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According to the National Education Council, no certainty on exams for year 12 students

Photo: No certainty on exams for year 12 students
Senior students will not know until April how year 12 assessments will be carried out, according to the National Education Council.

Australia's Year 12 students face an uncertain future with national educators unable to agree on the make-up of end of year exams amid the COVID-19 crisis.

The National Education Council involving education ministers for all states and territories said the school system was "in transition" as schools closed their gates to children of non-essential workers.

Options discussed by ministers included changes to the way that the Australian Tertiary Admission Rank (ATAR) could be calculated and presented, and how student assessments may be undertaken.
Adjustments to university admission processes were also discussed, but for year 12 students there is no certainty on exactly how they will be assessed at the end of the school year.

"Ministers agreed that it is important that no senior secondary student is disadvantaged," the council said in a statement.

"Future decisions will ensure equitable outcomes for all senior secondary students as they complete their schooling."

It warned students and teachers would face a new mode of operation following the school holidays.

The council will meet again at some stage in April to decide on the national future for year 12 assessments.

However, the states and territories are already moving forward promising students the assessments would be "flexible and fair".

In NSW principals will be given the power to make decisions about the number and weighting of HSC assessment tasks, NSW Education Standards Authority Board Professor Peter Shergold said.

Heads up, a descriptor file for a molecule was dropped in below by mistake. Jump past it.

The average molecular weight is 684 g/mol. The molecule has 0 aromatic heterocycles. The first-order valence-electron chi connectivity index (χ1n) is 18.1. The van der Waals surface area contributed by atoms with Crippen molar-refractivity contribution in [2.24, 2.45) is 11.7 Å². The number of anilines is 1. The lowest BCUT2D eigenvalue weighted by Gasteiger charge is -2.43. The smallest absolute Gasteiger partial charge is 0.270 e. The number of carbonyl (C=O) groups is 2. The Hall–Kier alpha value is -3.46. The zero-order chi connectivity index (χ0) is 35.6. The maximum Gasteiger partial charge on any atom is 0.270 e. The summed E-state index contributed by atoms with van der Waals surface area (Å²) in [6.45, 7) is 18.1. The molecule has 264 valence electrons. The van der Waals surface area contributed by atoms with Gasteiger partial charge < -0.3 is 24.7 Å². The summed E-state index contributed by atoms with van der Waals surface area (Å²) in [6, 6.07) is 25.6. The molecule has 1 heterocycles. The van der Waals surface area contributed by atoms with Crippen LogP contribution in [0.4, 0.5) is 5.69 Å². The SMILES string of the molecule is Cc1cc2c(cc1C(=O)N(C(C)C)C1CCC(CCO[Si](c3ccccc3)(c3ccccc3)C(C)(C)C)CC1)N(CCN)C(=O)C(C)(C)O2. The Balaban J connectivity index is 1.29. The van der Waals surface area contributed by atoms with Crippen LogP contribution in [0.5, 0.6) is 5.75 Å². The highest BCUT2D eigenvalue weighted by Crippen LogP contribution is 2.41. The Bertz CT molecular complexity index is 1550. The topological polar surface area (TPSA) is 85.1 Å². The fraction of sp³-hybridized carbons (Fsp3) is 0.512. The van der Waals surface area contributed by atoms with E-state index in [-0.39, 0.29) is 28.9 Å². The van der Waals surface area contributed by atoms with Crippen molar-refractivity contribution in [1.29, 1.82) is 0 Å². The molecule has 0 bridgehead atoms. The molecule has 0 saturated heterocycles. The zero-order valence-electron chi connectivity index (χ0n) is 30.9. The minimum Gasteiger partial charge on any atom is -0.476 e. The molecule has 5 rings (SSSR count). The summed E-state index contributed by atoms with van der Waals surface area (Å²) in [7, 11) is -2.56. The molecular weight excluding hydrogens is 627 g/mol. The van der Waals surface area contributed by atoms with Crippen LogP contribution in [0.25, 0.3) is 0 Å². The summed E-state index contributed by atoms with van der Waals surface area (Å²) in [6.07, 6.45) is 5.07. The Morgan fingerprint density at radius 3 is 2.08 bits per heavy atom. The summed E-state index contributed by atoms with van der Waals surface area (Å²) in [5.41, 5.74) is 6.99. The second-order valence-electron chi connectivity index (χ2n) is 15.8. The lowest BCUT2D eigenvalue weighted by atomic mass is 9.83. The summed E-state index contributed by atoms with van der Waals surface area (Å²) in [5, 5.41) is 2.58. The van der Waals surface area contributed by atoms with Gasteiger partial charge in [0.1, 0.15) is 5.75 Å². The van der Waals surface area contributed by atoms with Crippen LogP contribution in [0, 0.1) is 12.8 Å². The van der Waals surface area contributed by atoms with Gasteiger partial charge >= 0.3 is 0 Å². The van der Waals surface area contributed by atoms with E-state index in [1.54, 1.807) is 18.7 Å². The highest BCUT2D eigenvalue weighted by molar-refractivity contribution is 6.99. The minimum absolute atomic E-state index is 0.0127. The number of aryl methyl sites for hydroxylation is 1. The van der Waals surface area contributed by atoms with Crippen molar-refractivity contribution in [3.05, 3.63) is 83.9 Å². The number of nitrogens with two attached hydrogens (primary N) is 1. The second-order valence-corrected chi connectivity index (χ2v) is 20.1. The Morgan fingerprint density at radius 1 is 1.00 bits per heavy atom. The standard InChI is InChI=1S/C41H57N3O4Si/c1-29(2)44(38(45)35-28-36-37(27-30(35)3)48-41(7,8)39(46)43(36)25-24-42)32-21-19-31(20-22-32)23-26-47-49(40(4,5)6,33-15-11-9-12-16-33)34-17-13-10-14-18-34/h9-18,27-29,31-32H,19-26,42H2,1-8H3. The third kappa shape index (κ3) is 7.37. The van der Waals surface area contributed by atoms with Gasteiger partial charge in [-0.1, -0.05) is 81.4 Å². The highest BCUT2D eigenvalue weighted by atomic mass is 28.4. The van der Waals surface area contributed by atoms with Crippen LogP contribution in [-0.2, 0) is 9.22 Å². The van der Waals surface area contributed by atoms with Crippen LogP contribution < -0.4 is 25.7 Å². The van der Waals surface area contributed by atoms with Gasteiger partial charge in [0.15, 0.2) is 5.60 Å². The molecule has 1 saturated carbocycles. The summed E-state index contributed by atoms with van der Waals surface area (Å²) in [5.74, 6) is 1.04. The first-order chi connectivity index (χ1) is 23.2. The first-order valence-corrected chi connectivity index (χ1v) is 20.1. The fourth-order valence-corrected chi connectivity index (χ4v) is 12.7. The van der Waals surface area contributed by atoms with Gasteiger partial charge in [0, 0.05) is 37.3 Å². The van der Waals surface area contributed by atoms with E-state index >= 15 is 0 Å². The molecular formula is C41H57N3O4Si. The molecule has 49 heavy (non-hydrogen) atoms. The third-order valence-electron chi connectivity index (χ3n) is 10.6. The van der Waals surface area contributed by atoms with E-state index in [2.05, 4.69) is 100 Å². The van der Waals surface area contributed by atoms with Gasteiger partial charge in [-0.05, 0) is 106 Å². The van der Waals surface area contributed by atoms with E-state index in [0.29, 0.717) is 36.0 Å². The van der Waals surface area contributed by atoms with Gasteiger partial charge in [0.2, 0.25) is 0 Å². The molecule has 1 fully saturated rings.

"We know you are worried. We are facing an unprecedented situation, we want to assure you that you will be able to get a HSC certificate this year, and that the certificate will facilitate access to university, further education and employment, as it has for students over the past 50 years," Professor Shergold said.

"Keep learning, do your assessments as advised by your school, make progress on your major projects where you can and, most importantly, look after yourself, whether you are at school or at home.

"If you get sick, your school and NESA have provisions to ensure you are not disadvantaged."

In Queensland, schools will drop one internal assessment from each syllabus.

"This will provide some relief for students as they contend with uncertainty and disruption while working towards their Queensland Certificate of Education (QCE) in 2020," Queensland Curriculum and Assessment Authority chair Brian Short said.

"It will also support teachers to manage reduced classroom time."


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